Fast detector/first responder : interactions between the superior colliculus-pulvinar pathway and stimuli relevant to primates

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MetadadosDescriçãoIdioma
Autor(es): dc.creatorSoares, Sandra C.-
Autor(es): dc.creatorMaior, Rafael Plakoudi Souto-
Autor(es): dc.creatorIsbell, Lynne A.-
Autor(es): dc.creatorTomaz, Carlos Alberto Bezerra-
Autor(es): dc.creatorNishijo, Hisao-
Data de aceite: dc.date.accessioned2021-10-14T17:42:15Z-
Data de disponibilização: dc.date.available2021-10-14T17:42:15Z-
Data de envio: dc.date.issued2017-08-17-
Data de envio: dc.date.issued2017-08-17-
Data de envio: dc.date.issued2017-02-17-
Fonte completa do material: dc.identifierhttp://repositorio.unb.br/handle/10482/24160-
Fonte completa do material: dc.identifierhttps://dx.doi.org/10.3389/fnins.2017.00067-
Fonte: dc.identifier.urihttp://educapes.capes.gov.br/handle/capes/614266-
Descrição: dc.descriptionPrimates are distinguished from other mammals by their heavy reliance on the visual sense, which occurred as a result of natural selection continually favoring those individuals whose visual systems were more responsive to challenges in the natural world. Here we describe two independent but also interrelated visual systems, one cortical and the other subcortical, both of which have been modified and expanded in primates for different functions. Available evidence suggests that while the cortical visual system mainly functions to give primates the ability to assess and adjust to fluid social and ecological environments, the subcortical visual system appears to function as a rapid detector and first responder when time is of the essence, i.e., when survival requires very quick action. We focus here on the subcortical visual system with a review of behavioral and neurophysiological evidence that demonstrates its sensitivity to particular, often emotionally charged, ecological and social stimuli, i.e., snakes and fearful and aggressive facial expressions in conspecifics. We also review the literature on subcortical involvement during another, less emotional, situation that requires rapid detection and response—visually guided reaching and grasping during locomotion—to further emphasize our argument that the subcortical visual system evolved as a rapid detector/first responder, a function that remains in place today. Finally, we argue that investigating deficits in this subcortical system may provide greater understanding of Parkinson's disease and Autism Spectrum disorders (ASD).-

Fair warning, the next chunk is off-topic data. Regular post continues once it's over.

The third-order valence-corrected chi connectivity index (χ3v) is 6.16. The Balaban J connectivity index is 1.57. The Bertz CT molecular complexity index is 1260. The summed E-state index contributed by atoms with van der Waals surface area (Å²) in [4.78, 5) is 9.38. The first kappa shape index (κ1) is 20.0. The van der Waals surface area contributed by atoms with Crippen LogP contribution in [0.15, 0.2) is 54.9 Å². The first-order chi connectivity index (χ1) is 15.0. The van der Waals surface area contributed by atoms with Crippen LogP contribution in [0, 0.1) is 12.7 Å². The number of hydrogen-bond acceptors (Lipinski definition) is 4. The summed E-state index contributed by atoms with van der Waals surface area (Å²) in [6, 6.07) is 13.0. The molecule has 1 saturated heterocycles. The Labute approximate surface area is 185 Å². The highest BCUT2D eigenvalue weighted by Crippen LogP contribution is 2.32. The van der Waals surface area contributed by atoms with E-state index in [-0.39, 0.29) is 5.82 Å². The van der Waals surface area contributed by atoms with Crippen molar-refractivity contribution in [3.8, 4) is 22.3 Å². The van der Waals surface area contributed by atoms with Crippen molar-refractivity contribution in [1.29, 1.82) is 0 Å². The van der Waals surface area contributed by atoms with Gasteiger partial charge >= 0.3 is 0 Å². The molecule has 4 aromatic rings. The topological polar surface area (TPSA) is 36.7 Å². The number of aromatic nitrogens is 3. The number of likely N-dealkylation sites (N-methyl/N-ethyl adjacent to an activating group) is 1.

Formato: dc.formatapplication/pdf-
Publicador: dc.publisherFrontiers-
Direitos: dc.rightsAcesso Aberto-
Direitos: dc.rightsCopyright © 2017 Soares, Maior, Isbell, Tomaz and Nishijo. This is an open-access article distributed under the terms of the Creative Commons Attribution License (CC BY). The use, distribution or reproduction in other forums is permitted, provided the original author(s) or licensor are credited and that the original publication in this journal is cited, in accordance with accepted academic practice. No use, distribution or reproduction is permitted which does not comply with these terms. Fonte: <http://journal.frontiersin.org/article/10.3389/fnins.2017.00067/full>. Acesso em: 4 jul. 2017.-
Palavras-chave: dc.subjectColículo superior-
Palavras-chave: dc.subjectPulvinar-
Palavras-chave: dc.subjectParkinson, Doença de-
Palavras-chave: dc.subjectAutismo-
Palavras-chave: dc.subjectExpressão facial-
Título: dc.titleFast detector/first responder : interactions between the superior colliculus-pulvinar pathway and stimuli relevant to primates-
Tipo de arquivo: dc.typelivro digital-
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